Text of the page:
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France’s Waning Favour in Africa follows its Struggle to Adapt to the Changing Diplomatic Landscape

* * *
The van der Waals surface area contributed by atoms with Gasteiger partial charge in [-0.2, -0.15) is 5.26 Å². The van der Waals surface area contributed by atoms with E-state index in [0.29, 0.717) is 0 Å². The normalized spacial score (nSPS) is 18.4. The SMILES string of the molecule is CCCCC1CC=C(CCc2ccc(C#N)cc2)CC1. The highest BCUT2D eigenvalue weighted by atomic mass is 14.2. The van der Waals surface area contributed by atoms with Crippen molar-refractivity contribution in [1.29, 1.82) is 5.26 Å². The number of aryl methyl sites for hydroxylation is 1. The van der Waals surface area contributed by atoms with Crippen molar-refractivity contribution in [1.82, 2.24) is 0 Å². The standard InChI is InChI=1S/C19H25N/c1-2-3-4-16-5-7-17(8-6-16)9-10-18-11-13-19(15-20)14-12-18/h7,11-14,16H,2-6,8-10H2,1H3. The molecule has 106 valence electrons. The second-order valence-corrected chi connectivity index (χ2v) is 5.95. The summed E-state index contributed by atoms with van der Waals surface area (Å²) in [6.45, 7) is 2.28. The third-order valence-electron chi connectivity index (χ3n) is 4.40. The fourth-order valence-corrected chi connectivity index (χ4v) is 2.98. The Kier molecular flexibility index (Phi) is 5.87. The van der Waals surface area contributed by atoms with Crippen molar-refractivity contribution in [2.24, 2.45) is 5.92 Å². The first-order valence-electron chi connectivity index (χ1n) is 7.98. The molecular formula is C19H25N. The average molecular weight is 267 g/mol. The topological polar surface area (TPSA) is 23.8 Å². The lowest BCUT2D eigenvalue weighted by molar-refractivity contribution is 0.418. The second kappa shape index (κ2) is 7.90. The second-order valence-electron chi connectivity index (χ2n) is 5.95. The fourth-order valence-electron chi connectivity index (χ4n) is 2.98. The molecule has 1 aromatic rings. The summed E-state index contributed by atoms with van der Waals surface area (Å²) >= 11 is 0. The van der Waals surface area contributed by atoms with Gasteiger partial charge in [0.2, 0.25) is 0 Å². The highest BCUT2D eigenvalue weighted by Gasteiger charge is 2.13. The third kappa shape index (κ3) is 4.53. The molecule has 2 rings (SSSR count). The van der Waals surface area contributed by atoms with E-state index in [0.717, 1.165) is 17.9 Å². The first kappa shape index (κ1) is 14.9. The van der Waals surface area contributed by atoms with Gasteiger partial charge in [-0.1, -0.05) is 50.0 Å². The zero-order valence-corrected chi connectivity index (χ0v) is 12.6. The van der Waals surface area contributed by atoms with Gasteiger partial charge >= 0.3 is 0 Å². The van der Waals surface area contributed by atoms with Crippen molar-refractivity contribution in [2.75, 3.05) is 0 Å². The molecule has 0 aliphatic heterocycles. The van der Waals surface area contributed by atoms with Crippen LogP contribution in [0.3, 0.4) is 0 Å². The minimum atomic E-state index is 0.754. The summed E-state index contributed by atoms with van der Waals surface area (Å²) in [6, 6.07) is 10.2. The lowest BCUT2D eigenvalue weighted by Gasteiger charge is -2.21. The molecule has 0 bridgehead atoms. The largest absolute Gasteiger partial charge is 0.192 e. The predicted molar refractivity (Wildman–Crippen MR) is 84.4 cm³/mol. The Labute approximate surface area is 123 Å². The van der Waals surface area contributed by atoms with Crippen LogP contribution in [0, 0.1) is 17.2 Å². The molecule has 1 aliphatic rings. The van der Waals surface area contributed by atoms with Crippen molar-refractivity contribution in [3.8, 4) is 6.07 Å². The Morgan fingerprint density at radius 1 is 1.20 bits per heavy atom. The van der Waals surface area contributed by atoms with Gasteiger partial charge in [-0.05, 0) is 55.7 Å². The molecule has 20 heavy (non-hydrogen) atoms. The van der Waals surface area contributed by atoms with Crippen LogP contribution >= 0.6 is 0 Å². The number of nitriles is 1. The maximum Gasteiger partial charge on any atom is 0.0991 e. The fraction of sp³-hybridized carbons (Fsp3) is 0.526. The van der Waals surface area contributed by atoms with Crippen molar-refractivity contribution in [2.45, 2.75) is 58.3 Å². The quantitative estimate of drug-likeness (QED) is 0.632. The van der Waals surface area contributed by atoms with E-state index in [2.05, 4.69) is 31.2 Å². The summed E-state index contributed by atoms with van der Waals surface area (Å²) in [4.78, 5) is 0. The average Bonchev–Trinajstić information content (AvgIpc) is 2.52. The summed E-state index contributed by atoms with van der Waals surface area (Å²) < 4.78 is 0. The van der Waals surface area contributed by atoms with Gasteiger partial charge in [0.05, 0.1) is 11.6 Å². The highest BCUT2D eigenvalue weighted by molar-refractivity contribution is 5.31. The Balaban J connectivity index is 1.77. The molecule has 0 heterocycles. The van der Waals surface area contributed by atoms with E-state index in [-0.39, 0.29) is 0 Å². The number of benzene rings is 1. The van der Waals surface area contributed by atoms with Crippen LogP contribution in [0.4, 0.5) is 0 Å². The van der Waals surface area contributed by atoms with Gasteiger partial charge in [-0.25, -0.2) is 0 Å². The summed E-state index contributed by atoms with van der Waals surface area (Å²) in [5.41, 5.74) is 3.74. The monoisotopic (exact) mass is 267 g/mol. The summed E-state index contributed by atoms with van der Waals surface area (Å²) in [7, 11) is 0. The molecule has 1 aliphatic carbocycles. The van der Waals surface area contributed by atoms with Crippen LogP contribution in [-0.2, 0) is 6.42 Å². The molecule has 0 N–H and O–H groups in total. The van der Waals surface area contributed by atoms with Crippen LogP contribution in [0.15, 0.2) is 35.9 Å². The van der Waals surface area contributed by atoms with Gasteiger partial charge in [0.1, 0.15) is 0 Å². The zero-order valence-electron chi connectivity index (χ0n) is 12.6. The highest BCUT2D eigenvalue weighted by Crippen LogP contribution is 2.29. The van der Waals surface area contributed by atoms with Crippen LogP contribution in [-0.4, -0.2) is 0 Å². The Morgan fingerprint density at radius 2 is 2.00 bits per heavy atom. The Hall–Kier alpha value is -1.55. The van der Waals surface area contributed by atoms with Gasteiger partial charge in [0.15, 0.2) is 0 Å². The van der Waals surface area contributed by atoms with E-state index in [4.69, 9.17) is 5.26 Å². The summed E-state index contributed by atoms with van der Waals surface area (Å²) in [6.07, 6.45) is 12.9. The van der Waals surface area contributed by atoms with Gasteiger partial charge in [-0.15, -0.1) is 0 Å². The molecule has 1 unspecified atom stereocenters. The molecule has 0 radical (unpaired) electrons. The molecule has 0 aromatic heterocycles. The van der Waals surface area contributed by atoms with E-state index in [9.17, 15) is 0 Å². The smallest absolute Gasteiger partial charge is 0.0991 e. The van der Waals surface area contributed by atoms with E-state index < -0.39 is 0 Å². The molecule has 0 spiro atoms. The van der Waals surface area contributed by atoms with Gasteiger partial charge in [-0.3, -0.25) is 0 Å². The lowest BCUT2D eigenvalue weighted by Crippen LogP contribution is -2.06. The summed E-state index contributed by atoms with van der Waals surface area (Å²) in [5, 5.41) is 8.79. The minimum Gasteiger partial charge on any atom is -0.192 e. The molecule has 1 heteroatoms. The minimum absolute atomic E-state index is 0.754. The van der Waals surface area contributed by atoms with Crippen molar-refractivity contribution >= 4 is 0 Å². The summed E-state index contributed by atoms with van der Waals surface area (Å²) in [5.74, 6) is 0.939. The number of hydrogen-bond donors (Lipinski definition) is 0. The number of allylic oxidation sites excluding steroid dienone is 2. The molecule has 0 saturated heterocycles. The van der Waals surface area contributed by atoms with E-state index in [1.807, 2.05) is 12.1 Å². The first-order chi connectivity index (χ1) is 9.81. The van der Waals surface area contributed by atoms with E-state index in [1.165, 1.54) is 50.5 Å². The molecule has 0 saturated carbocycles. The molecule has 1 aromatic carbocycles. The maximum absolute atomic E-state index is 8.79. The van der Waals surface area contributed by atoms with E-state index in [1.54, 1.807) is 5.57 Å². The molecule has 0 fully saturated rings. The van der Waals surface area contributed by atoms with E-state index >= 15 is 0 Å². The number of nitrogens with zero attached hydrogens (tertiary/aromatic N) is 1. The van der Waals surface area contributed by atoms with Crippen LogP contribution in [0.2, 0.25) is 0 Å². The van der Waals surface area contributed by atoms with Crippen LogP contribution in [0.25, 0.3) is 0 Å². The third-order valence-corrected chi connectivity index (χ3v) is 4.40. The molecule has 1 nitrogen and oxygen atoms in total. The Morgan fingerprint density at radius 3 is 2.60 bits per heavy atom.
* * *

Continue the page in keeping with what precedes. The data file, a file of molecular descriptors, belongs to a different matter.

The rise of military coups in former French colonies, fueled by citizens’ frustration with their democratic governments, is indicative of a broader trend where nations are demanding a more active role in determining their future. This article delves into the evolving diplomatic landscape in Africa, examining how Britain is gaining ground in the diplomacy game among its former colonies, while France’s influence over its former colonies’ wanes, with a focus on recent events across Francophone West Africa. Nations like Niger and Mali have experienced upheavals as citizens rally behind these self-emancipatory actions. The surge in public support for military takeovers signifies a loss of faith in democratic governance, often associated with corruption and inefficiency. These developments have surprised the international community, as citizens’ endorsement of military intervention questions conventional democratic legitimacy.